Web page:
The Practice of Human Flourishing : Residential Study Retreat on Early Buddhism and Greek Philosophy
Retreat with John Peacock and Stephen Batchelor

Location: ITC, Naarden (the Netherlands)

This retreat will focus on the striking parallels between the teachings of Gotama, as found in the early Buddhist discourses, and those of Socrates, the Sceptics, Epicureans and Stoics as recorded in the texts of Greek philosophy. Not only did these two traditions emerge in the same historical period (Gotama and Socrates were contemporaries), they took for granted that dharma/philosophy originated in astonishment at being alive, involved a therapeutic practice with teachers who were compared to doctors, and aimed at enabling human flourishing through the cultivation of an ethical way of life.

By returning to the sources of Buddhism and Greek philosophy we discover a common thought-world animated by similar questions about what it means to be human. In emphasizing the centrality of training (ascesisin Greek, sekhain Pali), both traditions encourage critical reflection, the refinement of attention, and commitment to an “examined life” in order to respond to these questions.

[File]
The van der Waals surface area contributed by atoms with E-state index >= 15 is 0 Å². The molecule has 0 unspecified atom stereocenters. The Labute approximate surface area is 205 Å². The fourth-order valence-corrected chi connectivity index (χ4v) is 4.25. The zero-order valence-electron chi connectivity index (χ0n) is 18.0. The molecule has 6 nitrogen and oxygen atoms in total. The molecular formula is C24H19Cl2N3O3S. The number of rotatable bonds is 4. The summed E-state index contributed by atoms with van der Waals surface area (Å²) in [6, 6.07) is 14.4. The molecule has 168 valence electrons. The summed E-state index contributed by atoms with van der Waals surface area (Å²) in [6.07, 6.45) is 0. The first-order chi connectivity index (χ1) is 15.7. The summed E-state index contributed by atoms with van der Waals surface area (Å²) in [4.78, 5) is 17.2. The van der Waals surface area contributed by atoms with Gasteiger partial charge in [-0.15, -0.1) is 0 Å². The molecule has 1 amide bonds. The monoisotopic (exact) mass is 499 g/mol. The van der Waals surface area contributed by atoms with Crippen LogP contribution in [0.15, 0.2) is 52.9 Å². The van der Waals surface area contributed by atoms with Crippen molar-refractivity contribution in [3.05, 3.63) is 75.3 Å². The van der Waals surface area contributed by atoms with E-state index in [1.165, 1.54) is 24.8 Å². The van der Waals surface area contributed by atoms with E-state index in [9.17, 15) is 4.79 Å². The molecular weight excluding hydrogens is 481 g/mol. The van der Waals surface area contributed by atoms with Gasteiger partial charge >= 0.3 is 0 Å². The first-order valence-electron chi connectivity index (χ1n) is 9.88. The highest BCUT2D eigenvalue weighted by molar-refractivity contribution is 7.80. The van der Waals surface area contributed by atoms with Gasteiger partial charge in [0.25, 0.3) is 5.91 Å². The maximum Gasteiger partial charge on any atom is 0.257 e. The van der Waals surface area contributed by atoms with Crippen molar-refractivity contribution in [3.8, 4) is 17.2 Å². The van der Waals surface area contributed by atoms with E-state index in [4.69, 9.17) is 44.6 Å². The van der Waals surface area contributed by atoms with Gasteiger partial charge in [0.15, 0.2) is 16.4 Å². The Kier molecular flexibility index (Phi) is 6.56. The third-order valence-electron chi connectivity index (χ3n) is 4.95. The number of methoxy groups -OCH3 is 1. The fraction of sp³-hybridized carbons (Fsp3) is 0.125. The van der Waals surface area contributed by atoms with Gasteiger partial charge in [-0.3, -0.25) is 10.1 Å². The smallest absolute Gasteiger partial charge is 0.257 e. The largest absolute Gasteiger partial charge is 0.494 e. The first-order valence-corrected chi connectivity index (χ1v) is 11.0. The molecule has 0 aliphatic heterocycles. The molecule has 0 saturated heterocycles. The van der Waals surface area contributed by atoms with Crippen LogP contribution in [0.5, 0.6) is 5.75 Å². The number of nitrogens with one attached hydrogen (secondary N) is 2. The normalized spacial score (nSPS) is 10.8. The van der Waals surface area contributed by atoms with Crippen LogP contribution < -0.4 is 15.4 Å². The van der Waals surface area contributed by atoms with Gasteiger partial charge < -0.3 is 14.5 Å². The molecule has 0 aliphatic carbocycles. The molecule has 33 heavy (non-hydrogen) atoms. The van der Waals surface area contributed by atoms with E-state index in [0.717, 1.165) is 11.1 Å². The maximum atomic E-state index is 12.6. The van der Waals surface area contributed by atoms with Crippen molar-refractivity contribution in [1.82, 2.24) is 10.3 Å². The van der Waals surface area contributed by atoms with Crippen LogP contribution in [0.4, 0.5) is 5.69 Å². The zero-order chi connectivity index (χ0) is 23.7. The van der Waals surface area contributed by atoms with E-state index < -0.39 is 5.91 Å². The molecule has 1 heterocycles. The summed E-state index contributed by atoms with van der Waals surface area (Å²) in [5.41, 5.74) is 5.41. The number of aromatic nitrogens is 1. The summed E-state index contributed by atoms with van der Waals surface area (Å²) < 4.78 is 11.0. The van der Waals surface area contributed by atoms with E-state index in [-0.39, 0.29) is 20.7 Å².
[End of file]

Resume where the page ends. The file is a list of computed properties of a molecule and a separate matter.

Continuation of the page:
During this retreat we will draw widely from early Buddhist and Greek sources to find inspiration for the practice of becoming fully human in the 21st century. In addition to mindfulness and collectedness, we will introduce contemplative reflections on themes such as death. Time will be divided between talks, enquiry (in large and small groups), and silent meditation.